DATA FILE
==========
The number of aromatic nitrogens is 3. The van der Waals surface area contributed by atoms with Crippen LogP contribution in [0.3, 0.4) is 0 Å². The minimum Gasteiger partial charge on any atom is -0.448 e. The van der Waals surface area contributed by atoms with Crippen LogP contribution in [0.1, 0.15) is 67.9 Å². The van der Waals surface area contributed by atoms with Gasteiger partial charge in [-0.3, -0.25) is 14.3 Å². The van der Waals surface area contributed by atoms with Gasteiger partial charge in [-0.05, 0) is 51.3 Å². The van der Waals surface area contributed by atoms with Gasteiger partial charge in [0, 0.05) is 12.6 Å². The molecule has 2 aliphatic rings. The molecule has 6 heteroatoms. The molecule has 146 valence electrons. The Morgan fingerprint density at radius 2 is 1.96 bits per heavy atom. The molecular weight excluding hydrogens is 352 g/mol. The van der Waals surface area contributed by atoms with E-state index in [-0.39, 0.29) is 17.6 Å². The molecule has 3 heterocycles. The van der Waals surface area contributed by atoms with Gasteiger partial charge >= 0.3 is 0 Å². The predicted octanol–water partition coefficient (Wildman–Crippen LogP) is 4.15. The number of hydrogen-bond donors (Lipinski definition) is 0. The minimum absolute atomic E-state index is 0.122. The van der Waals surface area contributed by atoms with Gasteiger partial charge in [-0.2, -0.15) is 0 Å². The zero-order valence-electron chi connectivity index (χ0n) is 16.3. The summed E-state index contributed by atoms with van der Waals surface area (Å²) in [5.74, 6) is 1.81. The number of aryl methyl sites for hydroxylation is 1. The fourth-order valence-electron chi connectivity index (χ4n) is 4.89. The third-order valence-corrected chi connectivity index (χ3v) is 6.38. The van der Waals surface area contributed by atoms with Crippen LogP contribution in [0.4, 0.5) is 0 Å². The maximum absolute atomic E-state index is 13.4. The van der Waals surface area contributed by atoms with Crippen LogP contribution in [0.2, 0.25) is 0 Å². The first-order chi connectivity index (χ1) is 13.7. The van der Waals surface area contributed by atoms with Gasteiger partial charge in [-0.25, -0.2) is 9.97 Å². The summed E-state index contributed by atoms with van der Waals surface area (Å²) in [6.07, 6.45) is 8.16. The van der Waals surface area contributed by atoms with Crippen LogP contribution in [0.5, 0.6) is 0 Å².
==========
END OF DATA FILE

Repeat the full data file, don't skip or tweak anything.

The number of aromatic nitrogens is 3. The van der Waals surface area contributed by atoms with Crippen LogP contribution in [0.3, 0.4) is 0 Å². The minimum Gasteiger partial charge on any atom is -0.448 e. The van der Waals surface area contributed by atoms with Crippen LogP contribution in [0.1, 0.15) is 67.9 Å². The van der Waals surface area contributed by atoms with Gasteiger partial charge in [-0.3, -0.25) is 14.3 Å². The van der Waals surface area contributed by atoms with Gasteiger partial charge in [-0.05, 0) is 51.3 Å². The van der Waals surface area contributed by atoms with Gasteiger partial charge in [0, 0.05) is 12.6 Å². The molecule has 2 aliphatic rings. The molecule has 6 heteroatoms. The molecule has 146 valence electrons. The Morgan fingerprint density at radius 2 is 1.96 bits per heavy atom. The molecular weight excluding hydrogens is 352 g/mol. The van der Waals surface area contributed by atoms with E-state index in [-0.39, 0.29) is 17.6 Å². The molecule has 3 heterocycles. The van der Waals surface area contributed by atoms with Gasteiger partial charge >= 0.3 is 0 Å². The predicted octanol–water partition coefficient (Wildman–Crippen LogP) is 4.15. The number of hydrogen-bond donors (Lipinski definition) is 0. The minimum absolute atomic E-state index is 0.122. The van der Waals surface area contributed by atoms with Gasteiger partial charge in [-0.2, -0.15) is 0 Å². The zero-order valence-electron chi connectivity index (χ0n) is 16.3. The summed E-state index contributed by atoms with van der Waals surface area (Å²) in [5.74, 6) is 1.81. The number of aryl methyl sites for hydroxylation is 1. The fourth-order valence-electron chi connectivity index (χ4n) is 4.89. The third-order valence-corrected chi connectivity index (χ3v) is 6.38. The van der Waals surface area contributed by atoms with Crippen LogP contribution in [0.4, 0.5) is 0 Å². The maximum absolute atomic E-state index is 13.4. The van der Waals surface area contributed by atoms with Crippen LogP contribution in [0.2, 0.25) is 0 Å². The first-order chi connectivity index (χ1) is 13.7. The van der Waals surface area contributed by atoms with Gasteiger partial charge in [-0.25, -0.2) is 9.97 Å². The summed E-state index contributed by atoms with van der Waals surface area (Å²) in [6.07, 6.45) is 8.16. The van der Waals surface area contributed by atoms with Crippen LogP contribution in [0.5, 0.6) is 0 Å².